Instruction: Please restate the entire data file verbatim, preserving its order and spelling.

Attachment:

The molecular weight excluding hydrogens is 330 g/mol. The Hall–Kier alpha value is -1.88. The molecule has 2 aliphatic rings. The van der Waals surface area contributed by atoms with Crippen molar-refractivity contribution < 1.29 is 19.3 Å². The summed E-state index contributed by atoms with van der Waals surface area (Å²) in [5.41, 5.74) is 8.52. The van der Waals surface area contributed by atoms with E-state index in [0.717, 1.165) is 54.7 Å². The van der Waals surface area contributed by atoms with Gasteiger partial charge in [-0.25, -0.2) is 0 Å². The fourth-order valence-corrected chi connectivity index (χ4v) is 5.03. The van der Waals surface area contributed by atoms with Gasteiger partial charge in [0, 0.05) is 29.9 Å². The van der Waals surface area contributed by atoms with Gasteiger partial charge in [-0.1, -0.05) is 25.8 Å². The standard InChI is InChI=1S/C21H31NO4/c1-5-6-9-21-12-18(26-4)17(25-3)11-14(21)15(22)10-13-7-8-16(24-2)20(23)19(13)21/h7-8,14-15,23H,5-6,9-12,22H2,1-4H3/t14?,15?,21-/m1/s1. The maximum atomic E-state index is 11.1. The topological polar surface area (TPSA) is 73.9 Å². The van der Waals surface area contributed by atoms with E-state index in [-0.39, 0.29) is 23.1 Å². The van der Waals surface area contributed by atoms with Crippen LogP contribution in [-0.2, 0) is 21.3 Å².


The molecular weight excluding hydrogens is 330 g/mol. The Hall–Kier alpha value is -1.88. The molecule has 2 aliphatic rings. The van der Waals surface area contributed by atoms with Crippen molar-refractivity contribution < 1.29 is 19.3 Å². The summed E-state index contributed by atoms with van der Waals surface area (Å²) in [5.41, 5.74) is 8.52. The van der Waals surface area contributed by atoms with E-state index in [0.717, 1.165) is 54.7 Å². The van der Waals surface area contributed by atoms with Gasteiger partial charge in [-0.25, -0.2) is 0 Å². The fourth-order valence-corrected chi connectivity index (χ4v) is 5.03. The van der Waals surface area contributed by atoms with Gasteiger partial charge in [0, 0.05) is 29.9 Å². The van der Waals surface area contributed by atoms with Gasteiger partial charge in [-0.1, -0.05) is 25.8 Å². The standard InChI is InChI=1S/C21H31NO4/c1-5-6-9-21-12-18(26-4)17(25-3)11-14(21)15(22)10-13-7-8-16(24-2)20(23)19(13)21/h7-8,14-15,23H,5-6,9-12,22H2,1-4H3/t14?,15?,21-/m1/s1. The maximum atomic E-state index is 11.1. The topological polar surface area (TPSA) is 73.9 Å². The van der Waals surface area contributed by atoms with E-state index in [-0.39, 0.29) is 23.1 Å². The van der Waals surface area contributed by atoms with Crippen LogP contribution in [-0.2, 0) is 21.3 Å².